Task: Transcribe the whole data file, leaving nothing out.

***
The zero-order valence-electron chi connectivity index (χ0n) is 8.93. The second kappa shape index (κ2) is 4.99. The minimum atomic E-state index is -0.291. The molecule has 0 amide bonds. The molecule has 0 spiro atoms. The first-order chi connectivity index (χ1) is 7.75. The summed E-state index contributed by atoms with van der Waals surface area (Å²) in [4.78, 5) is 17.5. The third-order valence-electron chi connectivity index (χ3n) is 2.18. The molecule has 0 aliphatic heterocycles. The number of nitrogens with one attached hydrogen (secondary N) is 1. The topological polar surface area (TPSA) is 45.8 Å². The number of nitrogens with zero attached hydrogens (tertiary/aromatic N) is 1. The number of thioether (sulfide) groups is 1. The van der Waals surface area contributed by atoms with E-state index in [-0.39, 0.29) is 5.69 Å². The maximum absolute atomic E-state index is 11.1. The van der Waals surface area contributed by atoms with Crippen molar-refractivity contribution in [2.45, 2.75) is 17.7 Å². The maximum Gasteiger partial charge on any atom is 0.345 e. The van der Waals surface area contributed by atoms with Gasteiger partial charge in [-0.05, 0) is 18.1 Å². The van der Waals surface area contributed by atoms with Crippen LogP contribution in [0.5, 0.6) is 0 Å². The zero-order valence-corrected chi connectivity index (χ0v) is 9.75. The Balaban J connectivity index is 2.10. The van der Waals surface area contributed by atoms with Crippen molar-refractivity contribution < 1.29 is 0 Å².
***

The zero-order valence-electron chi connectivity index (χ0n) is 8.93. The second kappa shape index (κ2) is 4.99. The minimum atomic E-state index is -0.291. The molecule has 0 amide bonds. The molecule has 0 spiro atoms. The first-order chi connectivity index (χ1) is 7.75. The summed E-state index contributed by atoms with van der Waals surface area (Å²) in [4.78, 5) is 17.5. The third-order valence-electron chi connectivity index (χ3n) is 2.18. The molecule has 0 aliphatic heterocycles. The number of nitrogens with one attached hydrogen (secondary N) is 1. The topological polar surface area (TPSA) is 45.8 Å². The number of nitrogens with zero attached hydrogens (tertiary/aromatic N) is 1. The number of thioether (sulfide) groups is 1. The van der Waals surface area contributed by atoms with E-state index in [-0.39, 0.29) is 5.69 Å². The maximum absolute atomic E-state index is 11.1. The van der Waals surface area contributed by atoms with Crippen molar-refractivity contribution in [2.45, 2.75) is 17.7 Å². The maximum Gasteiger partial charge on any atom is 0.345 e. The van der Waals surface area contributed by atoms with Gasteiger partial charge in [-0.05, 0) is 18.1 Å². The van der Waals surface area contributed by atoms with Crippen LogP contribution in [0.5, 0.6) is 0 Å². The zero-order valence-corrected chi connectivity index (χ0v) is 9.75. The Balaban J connectivity index is 2.10. The van der Waals surface area contributed by atoms with Crippen molar-refractivity contribution < 1.29 is 0 Å².